Inside Kiamachimbi Police Station in Mathira Nyeri County, lies an old wooden structure that has stood the test of time for the last seventy years.
Though holding itself to the ground, the structure has a clear depiction of age, a clear indication that it has been standing for a considerably long time.
What is not known by many is that this was once home to one of the world’s most dreaded leaders who ruled Uganda with a fist and fury, leaving behind a bloody historical trail of murders.
Mzee Ndirangu Macharia who has been a neighbour to the station since birth is one of the few remaining locals who can give an account of the exact details of the old structure and how Idi Amin got to the interior part of the now Mathira Constituency in Nyeri County.
“I was a young man but I remember Idi Amin very well. He came here in 1948 as a member of the second battalion of the Kenya African Rifles operating under the British colonial masters," Mzee Ndirangu told Kenyans.co.ke.
Although built of wood, Ndirangu explains the great care that was taken to ensure that the house lasted for as long as it could.
“This structure was intended to house the top brass in the battalion and Idi Amin was part of them. It had to be built following tight instructions to ensure it lasts as long as possible and true to that, it still has a longer life left,” narrates the witty octogenarian.
During the stay at Kiamachimbi where Amin had been deployed after the World War II, Amin was apparently no different from what later manifested in him, constantly leading attacks on the locals who vehemently resisted the colonial British masters.
“I remember a number of attacks that happened under Amin’s leadership here. He led the infamous onslaught of locals along the railway line leading to Nanyuki passing near the Kariba caves. The battle was so fierce, leading to the death of hundreds of resisting locals. Their bodies were later stacked on trucks and this was what led to many retaliatory attacks,” Ndirangu remembers.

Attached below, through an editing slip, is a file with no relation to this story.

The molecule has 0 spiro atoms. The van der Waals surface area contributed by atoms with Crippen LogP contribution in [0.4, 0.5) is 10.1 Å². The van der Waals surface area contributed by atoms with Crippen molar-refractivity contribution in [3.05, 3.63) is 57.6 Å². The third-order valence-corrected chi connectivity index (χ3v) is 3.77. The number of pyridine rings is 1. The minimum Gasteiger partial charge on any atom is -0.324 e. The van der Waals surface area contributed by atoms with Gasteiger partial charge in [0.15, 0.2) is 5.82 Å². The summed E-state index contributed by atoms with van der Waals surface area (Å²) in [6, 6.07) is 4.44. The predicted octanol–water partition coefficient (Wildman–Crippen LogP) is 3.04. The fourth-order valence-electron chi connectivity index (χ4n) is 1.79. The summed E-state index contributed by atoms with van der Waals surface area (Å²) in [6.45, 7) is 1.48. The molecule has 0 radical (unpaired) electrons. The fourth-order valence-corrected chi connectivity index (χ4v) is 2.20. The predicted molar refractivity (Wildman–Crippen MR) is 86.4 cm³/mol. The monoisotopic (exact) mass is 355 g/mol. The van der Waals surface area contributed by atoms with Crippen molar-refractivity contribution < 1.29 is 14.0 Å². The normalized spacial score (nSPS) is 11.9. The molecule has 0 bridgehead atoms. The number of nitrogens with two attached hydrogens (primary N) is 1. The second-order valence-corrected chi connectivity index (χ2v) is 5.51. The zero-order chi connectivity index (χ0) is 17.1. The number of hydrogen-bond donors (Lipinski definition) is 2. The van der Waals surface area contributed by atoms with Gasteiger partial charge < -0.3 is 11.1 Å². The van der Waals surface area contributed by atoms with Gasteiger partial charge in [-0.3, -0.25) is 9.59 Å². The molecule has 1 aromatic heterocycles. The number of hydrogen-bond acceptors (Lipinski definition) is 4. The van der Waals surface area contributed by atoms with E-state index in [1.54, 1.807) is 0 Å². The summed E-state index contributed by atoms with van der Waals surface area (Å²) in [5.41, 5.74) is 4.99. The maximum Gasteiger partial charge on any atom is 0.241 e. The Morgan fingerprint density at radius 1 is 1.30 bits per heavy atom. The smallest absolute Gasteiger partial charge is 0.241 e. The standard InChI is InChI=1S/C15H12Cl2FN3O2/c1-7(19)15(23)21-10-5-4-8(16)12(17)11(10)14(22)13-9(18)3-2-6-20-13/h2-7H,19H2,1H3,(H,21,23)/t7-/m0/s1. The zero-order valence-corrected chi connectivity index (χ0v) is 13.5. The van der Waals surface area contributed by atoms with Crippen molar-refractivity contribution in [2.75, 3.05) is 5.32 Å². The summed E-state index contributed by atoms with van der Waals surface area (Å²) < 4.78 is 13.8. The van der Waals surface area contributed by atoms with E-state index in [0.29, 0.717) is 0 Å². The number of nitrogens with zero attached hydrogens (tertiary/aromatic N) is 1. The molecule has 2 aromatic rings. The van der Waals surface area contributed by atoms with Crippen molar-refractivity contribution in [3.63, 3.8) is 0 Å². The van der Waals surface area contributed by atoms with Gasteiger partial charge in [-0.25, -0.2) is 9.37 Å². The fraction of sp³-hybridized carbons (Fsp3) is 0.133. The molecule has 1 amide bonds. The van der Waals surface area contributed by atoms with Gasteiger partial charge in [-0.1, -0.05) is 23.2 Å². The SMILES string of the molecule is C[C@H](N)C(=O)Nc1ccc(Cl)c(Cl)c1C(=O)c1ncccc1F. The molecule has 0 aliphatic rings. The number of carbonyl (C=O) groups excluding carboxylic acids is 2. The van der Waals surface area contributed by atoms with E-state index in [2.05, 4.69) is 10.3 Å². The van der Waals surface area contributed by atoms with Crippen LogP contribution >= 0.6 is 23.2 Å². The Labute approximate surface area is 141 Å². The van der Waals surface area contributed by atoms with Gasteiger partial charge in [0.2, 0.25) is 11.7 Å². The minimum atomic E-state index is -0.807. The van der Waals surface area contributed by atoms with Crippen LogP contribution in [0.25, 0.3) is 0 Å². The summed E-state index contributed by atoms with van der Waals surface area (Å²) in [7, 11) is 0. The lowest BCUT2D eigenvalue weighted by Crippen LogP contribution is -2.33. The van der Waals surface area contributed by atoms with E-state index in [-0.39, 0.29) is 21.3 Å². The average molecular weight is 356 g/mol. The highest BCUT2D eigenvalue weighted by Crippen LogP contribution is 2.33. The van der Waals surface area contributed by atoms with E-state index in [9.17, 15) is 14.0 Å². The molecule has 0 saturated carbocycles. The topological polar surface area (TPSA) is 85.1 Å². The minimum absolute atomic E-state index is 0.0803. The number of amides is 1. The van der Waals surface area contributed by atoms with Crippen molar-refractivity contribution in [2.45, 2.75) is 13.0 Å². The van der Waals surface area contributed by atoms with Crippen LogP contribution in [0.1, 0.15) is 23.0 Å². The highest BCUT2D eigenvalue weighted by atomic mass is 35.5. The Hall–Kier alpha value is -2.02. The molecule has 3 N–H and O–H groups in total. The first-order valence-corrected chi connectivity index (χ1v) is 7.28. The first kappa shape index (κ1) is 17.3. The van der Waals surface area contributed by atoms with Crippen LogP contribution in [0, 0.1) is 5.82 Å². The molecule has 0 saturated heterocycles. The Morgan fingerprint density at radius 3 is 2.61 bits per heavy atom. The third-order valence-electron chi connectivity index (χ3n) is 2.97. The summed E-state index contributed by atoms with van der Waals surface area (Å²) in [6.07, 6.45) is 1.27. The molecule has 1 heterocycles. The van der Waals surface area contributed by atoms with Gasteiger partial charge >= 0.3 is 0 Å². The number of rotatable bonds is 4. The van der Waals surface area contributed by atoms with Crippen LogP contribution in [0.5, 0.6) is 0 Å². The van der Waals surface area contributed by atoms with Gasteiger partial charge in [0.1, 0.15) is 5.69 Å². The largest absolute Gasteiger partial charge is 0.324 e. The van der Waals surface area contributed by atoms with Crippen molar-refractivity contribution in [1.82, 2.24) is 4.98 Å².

How the Kenya African Rifles under Idi Amin gained ownership of the structure is also a puzzle; Ndirangu saying that the structure was originally intended to White settler farmers who were expunged from the station on the basis of being moderates.
“The people meant to be the original owners of the structure were the large-scale farmers. They were known for subsistence farming along Itoga and Ruui Ruiru rivers. However, they did not support the oppression of Africans, a reason they couldn’t be allowed to continue living around,” says Ndirangu.
Although the house has lived at the former colonial centre for over seventy years, administrators have always insisted on the house being left intact marking the only remaining old structure in the large compound.
“I have seen various local police commanders transferred to the station and refurbish the house to preserve its rich memories of what the locals passed through in the aim of attaining independence. Some have even preferred staying in it while others have completely shunned it probably due to it’s bloody past.”adds Ndirangu.
Despite the dark past memories under Idi Amin and others, the locals are now calling on the national and county governments to mark the structure as a historical monument reminding them of a struggle that was eventually successful.
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